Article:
The Answers of Tomorrow, Today

 

By Matthew Miramontes- 12th Grade, Cornell High School

dsc_2960_070The Pittsburgh Maker Faire is a convention where makers of all age ranges, backgrounds, and talents come together to form “The greatest Show and Tell on Earth!” Pittsburgh Natives and non-residents travel from their workshops to the Pittsburgh Maker Faire to display their works and to try and change the world through the next great invention.

Hosted on Pittsburgh’s North Side, the massive two-day event expo showcases more than 250 different Do It Yourself workshops. The workshops can range from anywhere to a simple way to reconfigure your lighting with a “Switcheroo,” or learning how to build synthesizers out of simple “Makey Makey” tools and some wire. The Makers at the Pittsburgh Maker Faire never ceased to amaze the crowd, changing just how others viewed the power of technology.

While there were many different inventions that catered to the more technologically advanced crowd, there were still inventions that even small children could pick up and understand in an instant. “Draper and Dots” was a music education tool that gave basic sampling and mixing techniques to children. This was an invention that not only made something intimidating like sampling seem unchallenging, but it also made learning and creating music engaging and entertaining.

dsc_2959_071The entire basis of the Maker Faire was making clean and affordable changes to already known household items, or completely making new inventions. The “Pedal Powered Main Stage” presented by Green Mountain Energy was a clean and energy efficient way to power up a main stage without using any outside electricity. The people would ride the bikes which were conveniently the Healthy Ride bikes, to produce kinetic energy to power the stage. Seeing people of all ages, both men, women, and children all pedaling as fast as they could to let speakers play, or to even produce clean drinkable water was certainly an interesting idea that used the Healthy Ride bicycles in a unique way.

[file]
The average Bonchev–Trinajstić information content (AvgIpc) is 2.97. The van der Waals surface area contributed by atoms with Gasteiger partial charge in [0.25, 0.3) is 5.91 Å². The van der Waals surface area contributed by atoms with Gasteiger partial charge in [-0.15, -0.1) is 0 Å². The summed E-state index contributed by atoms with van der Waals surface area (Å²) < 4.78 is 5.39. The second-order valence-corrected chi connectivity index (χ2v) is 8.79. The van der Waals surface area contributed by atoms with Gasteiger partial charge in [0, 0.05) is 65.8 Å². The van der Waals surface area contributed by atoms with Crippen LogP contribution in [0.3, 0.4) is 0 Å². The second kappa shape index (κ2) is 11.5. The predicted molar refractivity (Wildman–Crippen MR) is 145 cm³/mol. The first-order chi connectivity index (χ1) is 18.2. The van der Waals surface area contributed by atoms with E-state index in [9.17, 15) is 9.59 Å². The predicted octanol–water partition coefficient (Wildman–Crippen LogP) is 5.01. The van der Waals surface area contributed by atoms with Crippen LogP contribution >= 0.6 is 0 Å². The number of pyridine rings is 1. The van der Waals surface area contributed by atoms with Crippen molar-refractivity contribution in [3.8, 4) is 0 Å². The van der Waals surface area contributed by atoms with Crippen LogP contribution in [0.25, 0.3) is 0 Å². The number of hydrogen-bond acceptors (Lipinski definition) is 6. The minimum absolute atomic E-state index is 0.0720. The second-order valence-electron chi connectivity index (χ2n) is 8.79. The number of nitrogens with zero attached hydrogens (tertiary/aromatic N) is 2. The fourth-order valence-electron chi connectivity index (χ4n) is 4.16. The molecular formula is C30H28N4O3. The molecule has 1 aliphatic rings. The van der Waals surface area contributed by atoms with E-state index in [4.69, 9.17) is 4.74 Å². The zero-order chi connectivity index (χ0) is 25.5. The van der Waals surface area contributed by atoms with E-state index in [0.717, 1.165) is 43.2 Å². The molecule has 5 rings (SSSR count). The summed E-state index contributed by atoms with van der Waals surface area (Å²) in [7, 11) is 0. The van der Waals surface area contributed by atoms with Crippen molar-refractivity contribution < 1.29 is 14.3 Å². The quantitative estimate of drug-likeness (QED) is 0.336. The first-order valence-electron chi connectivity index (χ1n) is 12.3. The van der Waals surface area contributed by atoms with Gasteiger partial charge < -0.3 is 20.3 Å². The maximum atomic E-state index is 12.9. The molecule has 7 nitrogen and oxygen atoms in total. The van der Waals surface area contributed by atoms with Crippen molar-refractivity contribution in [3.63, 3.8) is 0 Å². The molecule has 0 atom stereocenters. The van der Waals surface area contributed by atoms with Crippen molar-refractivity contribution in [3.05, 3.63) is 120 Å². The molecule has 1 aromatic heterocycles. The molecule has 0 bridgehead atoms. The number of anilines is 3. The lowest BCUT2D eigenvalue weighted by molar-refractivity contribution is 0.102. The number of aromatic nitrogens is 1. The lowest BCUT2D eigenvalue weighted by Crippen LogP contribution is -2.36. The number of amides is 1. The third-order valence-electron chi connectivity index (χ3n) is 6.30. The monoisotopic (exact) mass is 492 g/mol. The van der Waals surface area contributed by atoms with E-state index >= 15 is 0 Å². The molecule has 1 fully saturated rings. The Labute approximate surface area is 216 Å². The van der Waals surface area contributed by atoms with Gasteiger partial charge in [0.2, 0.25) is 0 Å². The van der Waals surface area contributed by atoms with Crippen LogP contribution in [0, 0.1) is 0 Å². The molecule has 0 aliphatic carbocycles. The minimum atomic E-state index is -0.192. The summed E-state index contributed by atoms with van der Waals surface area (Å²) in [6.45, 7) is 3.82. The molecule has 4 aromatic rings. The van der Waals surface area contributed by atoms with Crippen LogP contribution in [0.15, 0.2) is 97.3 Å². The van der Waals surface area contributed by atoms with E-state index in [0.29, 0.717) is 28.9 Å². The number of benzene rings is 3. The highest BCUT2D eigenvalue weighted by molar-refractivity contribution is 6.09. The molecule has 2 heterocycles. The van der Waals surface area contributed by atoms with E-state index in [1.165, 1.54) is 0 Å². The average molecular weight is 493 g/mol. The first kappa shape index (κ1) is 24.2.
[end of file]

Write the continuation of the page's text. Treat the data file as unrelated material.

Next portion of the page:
There was also a “Drone Zone” where the regions best pilots would pilot their drones and answer any possible questions as well. The constant tinkering that occurred and the dozens of different drone types both for flight and maneuverability gave attendees a glance at how outstanding drones could become for daily life. Drones are no longer used for just entertainment. There are drones that can work for others, making daily life a thing of ease. The Maker Faire showcased what seemed to be a future that was not so far away.

Lastly, the Pittsburgh Maker Faire showcased the “Power Racing Series” which is a blend of Derby Races from the Boy scouts and the “craziness that occurs during Mario Kart.” A different description could not have been any better at letting people understand just how intense the races truly were. The engineering, mathematical, and creative properties that went into each of these cars was truly magnificent. From the DeLorean of the “Back to the Future” series, to the “Ghostbusters” van, the limits on the types of autonomous cars were endless.

dsc_2963_069If by chance the Makers or people attending The Faire would become hungry, more than a dozen food trucks were there for consumption. Anything from Bar-Ba-Cones from South Side Barbecue Company, which is mac & cheese, pulled pork, and coleslaw all topped off in a waffle cone, to the delicious Franktuary hot dogs, to the Mediterranean gyros and rice from Pittsburgh Halal Truck. If inventions were not your thing, then the food was surely enough to keep The Maker Faire a must attend event for the future. The Maker Faire answers many of the the questions of tomorrow, today.

 

 

IMG_1658Matthew Miramontes is an incoming senior. He lives in Pittsburgh and has been with Pittsburgh Youth Media for two years. Matthew is also the Chief Editor of his school newspaper, and has now started his own music website (mattsmusicmine.wordpress.com) that acts as a key of reviewing and previewing up and coming music.

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